Training and workshops that attempt to counter the gender bias in STEM are becoming more prevalent.
Awareness of the contributions of women in STEM history is increasing.
Mentorships and employee resource groups help to counter the isolation many women experience in their first years in STEM careers.
To address the built-in bias against women in STEM, NCWIT’s Ashcraft recommends making computer science classes more interesting to girls, informing girls of the contributions of women in STEM history, and involving women in the design and implementation of collaborative and active learning environments.
Ashcraft’s research found that for girls’ perceptions of technology to change, the way STEM is portrayed by their direct and indirect influencers must change. These influencers include:
Parents and families
Teachers, counselors, and school administrators
School curriculum decision-makers
Researchers and industry leaders
Legislators and policymakers
To counter this pervasive bias, more effort is being made to teach students in elementary and high schools about the contributions of women to STEM fields. The Smithsonian Science Education Center has created the Girls and Women in STEM resource to support the effort to increase awareness of the accomplishments of such women as Katherine Johnson, whose long career at NASA extended from the Mercury and Apollo programs to the space shuttle and International Space Station.
Similarly, the U.S. Department of Energy’s STEM Mentoring Program, which brings together undergraduate students and Energy Department professionals, has joined with the White House Council on Women and Girls and other agencies to encourage young women to choose careers in STEM fields. NASA’s STEM Engagement program highlights the stories of women at the agency, including the women on the team that sent the InSight probe to Mars.
Bright Career Outlook for Women in STEM
Bustle‘s JR Thorpe describes 2018 as a “groundbreaking year” for women in STEM. As evidence, Thorpe points to Business Insider‘s 2018 list of the most powerful female engineers in the world, which includes head engineers at Apple, Adobe, Google, Lockheed Martin, and SpaceX.
The Society of Women Engineers notes that the U.S. faces a “significant shortage of skilled labor.” This shortfall can only be addressed by “increasing the persistence of women in engineering at all stages of their careers,” according to the society.
The BLS forecasts above-average growth for the following STEM job categories between 2016 and 2026 (compared to a growth rate for all occupations forecast at 7%):
Mathematicians and statisticians: 33%
Computer and information research scientists: 19%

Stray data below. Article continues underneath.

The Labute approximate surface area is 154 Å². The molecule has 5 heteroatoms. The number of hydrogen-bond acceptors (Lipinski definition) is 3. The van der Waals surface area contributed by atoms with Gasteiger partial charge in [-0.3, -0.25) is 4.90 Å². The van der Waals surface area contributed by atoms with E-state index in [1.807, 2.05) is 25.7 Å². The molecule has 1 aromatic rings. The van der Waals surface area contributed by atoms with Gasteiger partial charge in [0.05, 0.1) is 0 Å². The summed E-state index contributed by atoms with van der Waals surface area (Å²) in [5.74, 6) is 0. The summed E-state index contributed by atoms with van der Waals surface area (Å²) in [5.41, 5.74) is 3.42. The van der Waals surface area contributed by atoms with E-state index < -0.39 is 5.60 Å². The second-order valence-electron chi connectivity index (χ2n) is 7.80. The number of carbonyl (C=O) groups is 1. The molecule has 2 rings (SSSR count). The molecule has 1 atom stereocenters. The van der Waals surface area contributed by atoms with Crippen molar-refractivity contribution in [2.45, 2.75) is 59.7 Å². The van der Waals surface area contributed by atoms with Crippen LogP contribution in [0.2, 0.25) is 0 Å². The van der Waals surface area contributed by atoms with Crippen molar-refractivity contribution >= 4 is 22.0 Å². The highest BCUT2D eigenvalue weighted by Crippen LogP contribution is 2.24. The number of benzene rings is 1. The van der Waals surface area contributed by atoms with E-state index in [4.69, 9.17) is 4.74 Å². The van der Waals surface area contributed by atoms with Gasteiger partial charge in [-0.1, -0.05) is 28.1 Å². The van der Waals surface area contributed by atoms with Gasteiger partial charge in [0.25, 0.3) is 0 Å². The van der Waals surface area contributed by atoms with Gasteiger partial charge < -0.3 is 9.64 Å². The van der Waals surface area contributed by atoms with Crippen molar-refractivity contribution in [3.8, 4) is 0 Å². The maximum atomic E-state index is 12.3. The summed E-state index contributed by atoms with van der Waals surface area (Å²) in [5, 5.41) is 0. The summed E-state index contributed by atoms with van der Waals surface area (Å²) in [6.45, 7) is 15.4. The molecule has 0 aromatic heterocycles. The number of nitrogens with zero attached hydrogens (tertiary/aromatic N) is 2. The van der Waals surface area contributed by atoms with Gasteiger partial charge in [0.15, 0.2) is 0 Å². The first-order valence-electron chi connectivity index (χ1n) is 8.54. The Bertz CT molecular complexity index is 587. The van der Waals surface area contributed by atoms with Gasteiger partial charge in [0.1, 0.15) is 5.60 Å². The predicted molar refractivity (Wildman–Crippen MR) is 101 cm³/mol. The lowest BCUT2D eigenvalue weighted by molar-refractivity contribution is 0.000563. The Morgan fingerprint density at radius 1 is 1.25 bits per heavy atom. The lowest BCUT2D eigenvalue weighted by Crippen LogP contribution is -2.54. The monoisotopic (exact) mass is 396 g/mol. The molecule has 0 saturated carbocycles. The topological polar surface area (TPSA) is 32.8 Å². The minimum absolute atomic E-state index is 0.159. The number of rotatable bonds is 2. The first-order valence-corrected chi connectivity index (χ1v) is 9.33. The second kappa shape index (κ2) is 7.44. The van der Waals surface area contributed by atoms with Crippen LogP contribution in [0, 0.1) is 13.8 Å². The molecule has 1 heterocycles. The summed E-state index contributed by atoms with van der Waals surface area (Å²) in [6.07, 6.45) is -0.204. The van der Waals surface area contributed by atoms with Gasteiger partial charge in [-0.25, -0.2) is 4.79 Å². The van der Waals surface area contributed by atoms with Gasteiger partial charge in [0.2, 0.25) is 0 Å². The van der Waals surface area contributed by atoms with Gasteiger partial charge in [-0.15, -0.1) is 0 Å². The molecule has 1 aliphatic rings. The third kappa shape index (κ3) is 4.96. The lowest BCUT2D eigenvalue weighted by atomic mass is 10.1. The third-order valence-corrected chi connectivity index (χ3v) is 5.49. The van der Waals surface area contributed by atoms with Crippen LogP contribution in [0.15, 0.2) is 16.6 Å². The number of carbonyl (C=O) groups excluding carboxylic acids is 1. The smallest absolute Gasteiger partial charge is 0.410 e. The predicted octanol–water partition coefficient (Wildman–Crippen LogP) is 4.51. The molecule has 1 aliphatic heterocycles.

Medical scientists: 13%
Atmospheric scientists, including meteorologists: 12%
Environmental scientists and specialists: 11%
Biochemists and biophysicists: 11%
Companies are coming to realize that when women aren’t a central part of the decision-making process, businesses miss valuable marketing opportunities. The New York Times‘ Bohlen points out that women create only 9% of software applications, and only 6% of programs are created by all-female teams. When development teams are all male or predominantly male, the resulting algorithms reflect male “attitudes and biases,” according to Bohlen. The result is a failure to address the needs of half the potential market for a company’s products and services.
A 2018 report by the Organisation for Economic Co-operation and Development (OECD) identifies a widening gender divide in access to technology as a primary impediment to the advancement of women in STEM. Still, digital technologies represent a path for women to “leapfrog opportunities” that promise to close the gender gap rapidly. The report found that girls and young women are more likely to take an interest in STEM subjects when their awareness of the field’s professional opportunities is raised and when their access to educational resources improves.
The percentage of women active in patents rose faster than the average rate of increase for all patent applicants from 2004 to 2015, according to the OECD, and there was an even higher percentage increase for IT-related patents. However, the growth rate does little to close the overall gap with patent activity by men: At the current rate of increase, women wouldn’t reach parity with men in patent awards until 2080.
National Geographic‘s Marguerite Del Giudice quotes Stanford historian Londa Schiebinger as saying that the more often women are included in research studies, the more relevant and interesting the results of the research are to women. As STEM careers and research opportunities open up to women, “the general knowledge in that field tends to expand,” according to Schiebinger.
There is an increased reliance on collaboration as teams located around the world share access to and analysis of the mountains of data that is now available to researchers and analysts. According to researchers, the creativity and leadership of women will be required to ensure scientific inquiry is approached from many different perspectives, including those of women, children, caregivers, the elderly, and other groups.
Tips for Taking a STEM Career to the Highest Levels
Research conducted by the Center for Talent Innovation (CTI) studied common traits in successful women in STEM. Laura Sherbin, co-president of CTI, writes in the Harvard Business Review that 52% of “highly qualified” women in STEM leave their positions, due primarily to “cultures” the women find challenging. The center’s research was an attempt to identify the strategies women use to overcome workplace obstacles in STEM fields.